Southern Illinois Limits Graduate Students' Hours
- Alabama limits graduate student workloads to avoid paying for their health insurance
- Some colleges consider changes in adjunct caps in wake of IRS guidance
- IRS guidance on health care law clarifies formula for counting adjunct hours
- Thinking About Students as Workers
- Ohio public institutions consider creating adjunct referral system
Southern Illinois University is the latest institution to limit graduate assistants' workloads ahead of the Affordable Care Act's so-called "employer mandate" taking effect. In an e-mail sent earlier this week to Southern Illinois' Graduate School deans, chairs and graduate directors, Susan M. Ford, interim dean, said that starting in January the school will no longer approve graduate assistant contracts over a 50 percent assignment -- what typically equates to a 20-hour workweek. Under the Affordable Care Act, large employers such as colleges and universities will have to provide employees working 30 hours or more weekly with health insurance, or face fines, beginning in January 2015.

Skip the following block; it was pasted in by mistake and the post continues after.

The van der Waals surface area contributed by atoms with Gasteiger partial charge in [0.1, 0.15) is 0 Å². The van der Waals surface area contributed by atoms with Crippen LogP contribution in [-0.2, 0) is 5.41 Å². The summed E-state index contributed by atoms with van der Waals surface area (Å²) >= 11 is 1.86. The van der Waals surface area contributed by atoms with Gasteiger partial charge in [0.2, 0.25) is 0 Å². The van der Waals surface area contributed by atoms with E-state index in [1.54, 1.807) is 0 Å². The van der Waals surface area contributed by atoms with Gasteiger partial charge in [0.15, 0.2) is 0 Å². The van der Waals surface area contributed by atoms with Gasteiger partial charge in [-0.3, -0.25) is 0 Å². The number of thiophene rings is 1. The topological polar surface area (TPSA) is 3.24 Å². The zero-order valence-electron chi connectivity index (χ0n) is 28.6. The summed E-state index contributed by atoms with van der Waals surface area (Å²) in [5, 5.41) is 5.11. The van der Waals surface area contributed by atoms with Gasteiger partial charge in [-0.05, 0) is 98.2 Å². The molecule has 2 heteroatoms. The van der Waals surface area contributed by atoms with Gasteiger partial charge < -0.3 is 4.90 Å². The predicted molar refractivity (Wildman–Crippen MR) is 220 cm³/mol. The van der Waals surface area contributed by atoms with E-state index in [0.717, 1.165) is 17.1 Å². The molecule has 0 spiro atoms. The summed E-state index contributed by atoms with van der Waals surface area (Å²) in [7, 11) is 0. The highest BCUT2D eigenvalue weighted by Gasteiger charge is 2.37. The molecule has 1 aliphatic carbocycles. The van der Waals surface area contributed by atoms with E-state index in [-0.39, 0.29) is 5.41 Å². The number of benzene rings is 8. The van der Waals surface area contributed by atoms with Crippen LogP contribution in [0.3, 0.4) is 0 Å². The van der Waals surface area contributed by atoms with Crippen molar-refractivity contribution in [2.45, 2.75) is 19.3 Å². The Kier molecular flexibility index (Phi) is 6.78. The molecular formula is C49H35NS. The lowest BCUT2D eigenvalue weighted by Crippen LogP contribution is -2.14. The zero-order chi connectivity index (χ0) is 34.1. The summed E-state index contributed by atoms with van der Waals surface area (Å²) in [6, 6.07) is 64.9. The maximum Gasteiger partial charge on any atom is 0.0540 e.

"This restriction relates to the university's current understanding of the Affordable Care Act and its impact on the way [graduate assistant] benefits will be determined," reads the email, obtained by Inside Higher Ed. "This restriction is consistent with practice being enacted at universities across the country and put in place after consultation with the various offices involved with [graduate assistant] benefits on campus."
Ford did not immediately respond to a request for comment on how many students the new policy could affect.
Earlier this summer, the University of Alabama at Tuscaloosa announced it was limiting graduate students' workloads universitywide ahead of the Affordable Care Act. Adjunct instructors at dozens of institutions across the country also have seen their workloads limited for the same reasons.